Sign up for the Design News Daily newsletter.
Ball bearings enhance rodless cylinder's performance
September 25, 1995
3 Min Read
Hamel, MN--When a design engineer requires a compact, rugged means of moving a load, rodless pneumatic cylinders often solve the problem. But until recently, off-center loads that imposed bending moments on the load carrier represented quite a challenge for rodless cylinders.
To increase the load capacity of their firm's new BC3 Series(TM) rodless band cylinders, engineers at Tol-O-Matic Inc. place a recirculating ball bearing system in the cylinder's carrier. Riding on hardened steel guides, the ball bearings increase the load and maximum bending moment that a cylinder can handle.
BENDING MOMENT CAPACITY
BORE SIZE (INCHES)
MAX. BENDING MOMENT (INCH-LBS)
MAX. Load (LBS)
Gary W. Rosengren, Tol-O-Matic's engineering manager, explains that to provide an outer race for the carriage ball bearings, "we take a hardened and ground bearing steel rail and embed it in the cylinder tube." The rail, which has a Gothic Arch structure (three radii), runs the length of the cylinder. It's located in a slot in the extruded aluminum tube. When assembly personnel bolt the cylinder together, the slot closes down upon the rail and captures it.
Another rail, mounted in the carriage and approximately as long as the carriage, provides the recirculating bearing's inner race. Balls traverse a path that carries them between the inner and outer rails, through U-shaped end pieces made from 6/6 nylon, and through a steel auto-recirculating tube in the carriage. The Class-20 steel balls never contact the carriage or cylinder tube, so they can't carve up the relatively soft aluminum. Tol-O-Matic personnel build the recirculating bearing at the factory. The system is lubricated for life. Below the BC3's carriage, engineers use the same design employed in the company's other rodless band cylinders.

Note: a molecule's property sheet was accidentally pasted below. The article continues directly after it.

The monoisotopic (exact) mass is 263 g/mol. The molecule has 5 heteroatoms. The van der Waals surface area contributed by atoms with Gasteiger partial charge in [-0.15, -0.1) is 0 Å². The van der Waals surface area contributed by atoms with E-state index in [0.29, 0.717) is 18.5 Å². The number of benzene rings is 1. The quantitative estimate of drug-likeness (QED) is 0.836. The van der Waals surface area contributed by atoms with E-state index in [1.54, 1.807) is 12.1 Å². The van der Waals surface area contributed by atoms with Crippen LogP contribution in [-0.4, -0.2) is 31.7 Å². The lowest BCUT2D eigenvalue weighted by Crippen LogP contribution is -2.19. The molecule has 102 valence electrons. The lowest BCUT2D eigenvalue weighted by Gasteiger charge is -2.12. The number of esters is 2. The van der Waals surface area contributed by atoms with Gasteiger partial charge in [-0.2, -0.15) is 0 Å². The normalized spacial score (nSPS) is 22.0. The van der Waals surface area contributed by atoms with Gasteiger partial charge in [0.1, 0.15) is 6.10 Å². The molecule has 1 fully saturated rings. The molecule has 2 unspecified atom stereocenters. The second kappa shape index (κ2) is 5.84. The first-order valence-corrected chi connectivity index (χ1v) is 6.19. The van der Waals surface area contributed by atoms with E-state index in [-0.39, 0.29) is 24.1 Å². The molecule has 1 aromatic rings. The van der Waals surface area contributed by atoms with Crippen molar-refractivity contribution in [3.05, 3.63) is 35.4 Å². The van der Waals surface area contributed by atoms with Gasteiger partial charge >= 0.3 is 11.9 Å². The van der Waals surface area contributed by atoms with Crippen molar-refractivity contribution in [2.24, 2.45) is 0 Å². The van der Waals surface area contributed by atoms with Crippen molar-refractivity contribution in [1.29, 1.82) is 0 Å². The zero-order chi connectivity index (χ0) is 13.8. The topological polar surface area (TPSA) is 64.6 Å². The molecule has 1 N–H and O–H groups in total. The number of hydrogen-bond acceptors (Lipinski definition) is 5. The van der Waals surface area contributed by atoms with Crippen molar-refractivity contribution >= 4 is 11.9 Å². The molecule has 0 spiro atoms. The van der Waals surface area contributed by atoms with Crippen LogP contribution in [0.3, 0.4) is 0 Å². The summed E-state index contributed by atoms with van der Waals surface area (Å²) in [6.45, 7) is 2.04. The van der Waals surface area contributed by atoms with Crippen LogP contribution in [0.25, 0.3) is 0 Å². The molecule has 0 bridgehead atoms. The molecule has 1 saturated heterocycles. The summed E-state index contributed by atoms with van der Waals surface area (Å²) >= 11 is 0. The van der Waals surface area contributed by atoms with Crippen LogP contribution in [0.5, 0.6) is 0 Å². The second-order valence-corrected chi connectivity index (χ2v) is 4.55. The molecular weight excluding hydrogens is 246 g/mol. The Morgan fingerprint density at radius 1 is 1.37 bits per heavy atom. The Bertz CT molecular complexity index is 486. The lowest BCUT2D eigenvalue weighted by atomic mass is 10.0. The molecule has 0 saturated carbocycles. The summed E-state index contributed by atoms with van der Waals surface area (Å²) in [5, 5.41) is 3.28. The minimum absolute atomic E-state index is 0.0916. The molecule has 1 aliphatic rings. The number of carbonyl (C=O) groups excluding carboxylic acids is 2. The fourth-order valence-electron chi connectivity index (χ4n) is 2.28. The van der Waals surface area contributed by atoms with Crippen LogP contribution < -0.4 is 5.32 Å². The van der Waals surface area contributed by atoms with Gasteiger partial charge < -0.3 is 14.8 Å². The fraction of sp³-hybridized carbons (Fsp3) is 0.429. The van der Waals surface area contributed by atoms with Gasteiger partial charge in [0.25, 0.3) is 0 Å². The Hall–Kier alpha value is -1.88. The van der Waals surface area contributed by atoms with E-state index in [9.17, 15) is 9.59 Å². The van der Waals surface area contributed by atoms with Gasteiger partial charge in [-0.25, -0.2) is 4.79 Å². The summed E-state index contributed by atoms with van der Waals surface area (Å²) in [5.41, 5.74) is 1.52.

Employing the bearing system dramatically enhances this rodless cylinder's balanced load capacity and its bending moment capacity. Further, says Rosengren, unit life under load is impressive: "We're looking at 20 million feet of linear travel," he says.
Model BC3 cylinders can be up to 14 ft. That limit is set by the maximum length of the extrusions used by Tol-O-Matic. The steel rail that forms the cylinder side of the bearing race consists of butt-jointed sections of rail. Tol-O-Matic grinds their ends square, de-burrs them, and butts them.
Initially, Tol-O-Matic made the BC3 in only one bore size, 1.50 inches. The company will introduce 1-inch and 2-inch-bore units to complete the BC3 Series.
Additional details...Doug Moore, V.P. Sales, Tol-O-Matic Inc., 3800 County Road 116, Hamel, MN 55340, (612) 478-8000.
You May Also Like
Autonomous Mobile Robots Rule Supplier NewsFeb 23, 2024|6 Slides
The Mercedes Update from Google Maps Adds a Huge Amount of DataFeb 22, 2024|2 Min Read
Industry Voices: The Coming Restrictions on Forever ChemicalsFeb 22, 2024|3 Min Read
Tech Layoffs Persist Despite Positive BLS Jobs ReportFeb 22, 2024|3 Min Read